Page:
# enable the runtime rewrite engine
    RewriteEngine On

    RewriteCond "%{HTTP:Accept-encoding}" "br"
    RewriteCond "%{REQUEST_FILENAME}.br" -s
    RewriteRule "^(.*)\.(html|css|js)$" "/$1.$2.br" [QSA]

    RewriteRule "\.html\.br$" "-" [T=text/html,E=no-brotli:1,E=no-gzip:1]
    RewriteRule "\.css\.br$" "-" [T=text/css,E=no-brotli:1,E=no-gzip:1]
    RewriteRule "\.js\.br$" "-" [T=text/javascript,E=no-brotli:1,E=no-gzip:1]

    <FilesMatch "(\.html\.br|\.js\.br|\.css\.br)$">
      Header append Content-Encoding br
      Header append Vary Accept-Encoding

    RewriteCond "%{HTTP:Accept-encoding}" "gzip"
    RewriteCond "%{REQUEST_FILENAME}.gz" -s
    RewriteRule "^(.*)\.(html|css|js)$" "/$1.$2.gz" [QSA]

    RewriteRule "\.html\.gz$" "-" [T=text/html,E=no-brotli:1,E=no-gzip:1]
    RewriteRule "\.css\.gz$" "-" [T=text/css,E=no-brotli:1,E=no-gzip:1]
    RewriteRule "\.js\.gz$" "-" [T=text/javascript,E=no-brotli:1,E=no-gzip:1]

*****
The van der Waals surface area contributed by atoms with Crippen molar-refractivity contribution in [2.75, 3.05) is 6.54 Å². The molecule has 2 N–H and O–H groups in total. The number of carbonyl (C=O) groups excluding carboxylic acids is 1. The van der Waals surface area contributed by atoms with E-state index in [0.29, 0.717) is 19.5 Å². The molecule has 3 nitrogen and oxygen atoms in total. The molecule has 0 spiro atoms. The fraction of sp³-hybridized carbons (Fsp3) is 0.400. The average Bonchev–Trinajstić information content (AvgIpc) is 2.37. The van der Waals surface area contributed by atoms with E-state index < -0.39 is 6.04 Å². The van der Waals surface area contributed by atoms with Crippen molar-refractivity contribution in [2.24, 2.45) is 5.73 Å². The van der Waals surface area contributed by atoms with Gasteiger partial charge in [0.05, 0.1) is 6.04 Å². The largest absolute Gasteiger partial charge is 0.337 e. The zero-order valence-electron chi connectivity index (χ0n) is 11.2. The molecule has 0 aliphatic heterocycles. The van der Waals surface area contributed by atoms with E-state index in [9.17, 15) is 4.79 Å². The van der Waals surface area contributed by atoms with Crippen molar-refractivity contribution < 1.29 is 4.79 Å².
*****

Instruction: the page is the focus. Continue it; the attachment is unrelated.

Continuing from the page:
<FilesMatch "(\.html\.gz|\.js\.gz|\.css\.gz)$">
      Header append Content-Encoding gzip
      Header append Vary Accept-Encoding

# check that mod_deflate is enabled
<IfModule mod_deflate.c>
    AddOutputFilterByType DEFLATE text/css \
                                  text/html \
                                  text/plain \
                                  text/xml \
                                  application/javascript \
                                  application/json \                                      


A collection of some common problems with .htaccess files.

.htaccess is not working

  1. First of all check that your .htaccess file is transferred. In order to do that you can lookup your latest Deploy Now workflow in GitHub Actions and view the output of your deployment. Alternatively the Deployment Viewer give you a view into your current deployment.
  2. Just to be sure please verify that your file is named exactly in this way: .htaccess


The character encoding should be specified for every HTML page.

    <meta charset="UTF-8">

Otherwise you have to reckon that the server default is ISO-8859-1 according to HTTP/1.1. Just to be sure you should add UTF8 as default charset:

<filesMatch "\.(html|css|js)$">
    AddDefaultCharset UTF-8

Additional frameworks directives

Some frameworks need additional directives by default. Following you find a list of commonly used frameworks with helpful directives.

Templating .htaccess